Some people ask questions like: What’s in the constitution for me? Will the constitution create more jobs for poor people? Will I continue to receive my pension from Britain or will I be able to go there as I do now if the Queen is no longer Head of State? Let me answer the first question by saying that everything in the constitution is for all of us, for every citizen. But I see the questions in a wider context. They are “bread and butter” questions. Some people ask them genuinely and they honestly want to know how they will benefit from the new Constitution, or how it will affect them personally. Those of us who know better must not try to make political mileage out of the questions people ask. We have a responsibility to enlighten them, to dispel their darkness, not to deepen it. To use people’s ignorance (by ignorance I mean lack of knowledge) to gain political advantage is tantamount to intellectual dishonesty. We must be honest and frank with people, and tell them the truth.

I must point out also that a Constitution is a dynamic document which is subject to change. It is not like the “Law of the Medes and Persians” that cannot change. Whenever certain sections in the proposed constitution no longer serve our interest or are insufficient to our needs we can change or amend those sections. There are sections in our present constitution which militate against good governance and that is the reason why we are changing to a new constitution. We are living in a changing world and there are new challenges that confront us day by day. Therefore, it becomes necessary at times to make constitutional adjustments to meet the new challenges. That is what we are doing now.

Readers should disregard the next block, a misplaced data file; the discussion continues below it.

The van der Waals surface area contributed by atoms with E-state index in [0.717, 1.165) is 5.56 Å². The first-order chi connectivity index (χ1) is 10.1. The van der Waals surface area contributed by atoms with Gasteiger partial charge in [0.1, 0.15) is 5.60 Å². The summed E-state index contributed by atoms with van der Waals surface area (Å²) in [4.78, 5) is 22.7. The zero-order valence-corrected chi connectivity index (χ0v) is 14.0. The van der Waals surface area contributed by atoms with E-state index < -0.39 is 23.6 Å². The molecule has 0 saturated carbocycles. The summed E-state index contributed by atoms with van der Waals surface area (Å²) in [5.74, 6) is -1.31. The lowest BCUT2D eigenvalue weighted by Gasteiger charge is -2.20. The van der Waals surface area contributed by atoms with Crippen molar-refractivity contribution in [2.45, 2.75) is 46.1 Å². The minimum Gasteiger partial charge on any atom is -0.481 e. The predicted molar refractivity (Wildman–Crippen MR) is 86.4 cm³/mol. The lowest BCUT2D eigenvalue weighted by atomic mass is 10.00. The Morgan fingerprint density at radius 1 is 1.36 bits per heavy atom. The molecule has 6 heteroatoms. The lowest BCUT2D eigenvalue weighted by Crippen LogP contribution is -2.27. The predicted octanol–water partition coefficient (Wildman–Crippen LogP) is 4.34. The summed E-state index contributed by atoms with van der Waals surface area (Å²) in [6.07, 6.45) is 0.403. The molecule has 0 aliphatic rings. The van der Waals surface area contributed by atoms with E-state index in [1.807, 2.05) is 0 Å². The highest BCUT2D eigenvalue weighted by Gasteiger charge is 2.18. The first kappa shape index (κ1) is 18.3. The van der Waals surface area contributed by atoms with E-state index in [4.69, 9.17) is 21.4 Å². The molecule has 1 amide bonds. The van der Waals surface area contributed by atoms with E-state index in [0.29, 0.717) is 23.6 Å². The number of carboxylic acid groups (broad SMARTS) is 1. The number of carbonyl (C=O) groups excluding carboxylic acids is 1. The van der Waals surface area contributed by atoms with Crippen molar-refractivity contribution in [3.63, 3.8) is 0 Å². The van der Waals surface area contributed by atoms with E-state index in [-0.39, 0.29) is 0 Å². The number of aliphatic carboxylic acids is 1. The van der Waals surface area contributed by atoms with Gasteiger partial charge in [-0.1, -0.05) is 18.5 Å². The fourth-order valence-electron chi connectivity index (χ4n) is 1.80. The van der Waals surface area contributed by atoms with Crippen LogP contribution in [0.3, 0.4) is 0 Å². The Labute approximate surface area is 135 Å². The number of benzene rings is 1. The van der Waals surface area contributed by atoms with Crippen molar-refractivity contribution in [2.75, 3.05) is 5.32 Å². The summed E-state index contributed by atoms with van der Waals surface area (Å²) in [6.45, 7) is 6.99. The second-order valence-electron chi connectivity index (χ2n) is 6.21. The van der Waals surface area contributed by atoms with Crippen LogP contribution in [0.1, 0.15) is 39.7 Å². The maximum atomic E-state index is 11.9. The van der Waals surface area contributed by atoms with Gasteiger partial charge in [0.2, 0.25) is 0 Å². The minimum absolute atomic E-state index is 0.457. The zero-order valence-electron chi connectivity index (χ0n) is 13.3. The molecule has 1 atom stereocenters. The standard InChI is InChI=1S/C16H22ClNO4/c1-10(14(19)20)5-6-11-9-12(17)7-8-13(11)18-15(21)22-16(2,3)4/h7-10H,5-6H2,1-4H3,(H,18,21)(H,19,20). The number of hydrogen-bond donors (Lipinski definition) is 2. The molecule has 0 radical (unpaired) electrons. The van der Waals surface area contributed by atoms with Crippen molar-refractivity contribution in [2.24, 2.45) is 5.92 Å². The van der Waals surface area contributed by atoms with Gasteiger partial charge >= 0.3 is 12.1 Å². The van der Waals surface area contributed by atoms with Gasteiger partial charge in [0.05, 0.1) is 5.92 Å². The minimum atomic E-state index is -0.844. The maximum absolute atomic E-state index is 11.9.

The last point I wish to make is that although a constitution is the supreme Law of a country, it is not a perfect document. There is no perfection on earth, although we must strive for it. This new Constitution Bill is by no means a perfect document. However, we must look for what is noble and pure and just in it. This constitution has some noble innovations that will do us well as a people of the 21st century. Therefore, the most important question I will ask myself on Referendum day is: Is this new Constitution Bill 2009 an improvement on the present constitution? Or is there anything new in it that will advance the cause of our nation? I have read the new Constitution, listened to discussions and explanations on various sections and I have come to the conclusion that the new Constitution is a far superior document to our present 1979 Constitution. In light of this conclusion, I will give it my unqualified support by voting “Yes”. And every other citizen has the right to go to the polls and vote as his or her conscience directs. My prayer is that this new Constitution will find favour with the overwhelming majority of our people on Referendum day. If this constitution fails, I feel strongly that we will be doing a grave injustice to our children, grand children and generations to come.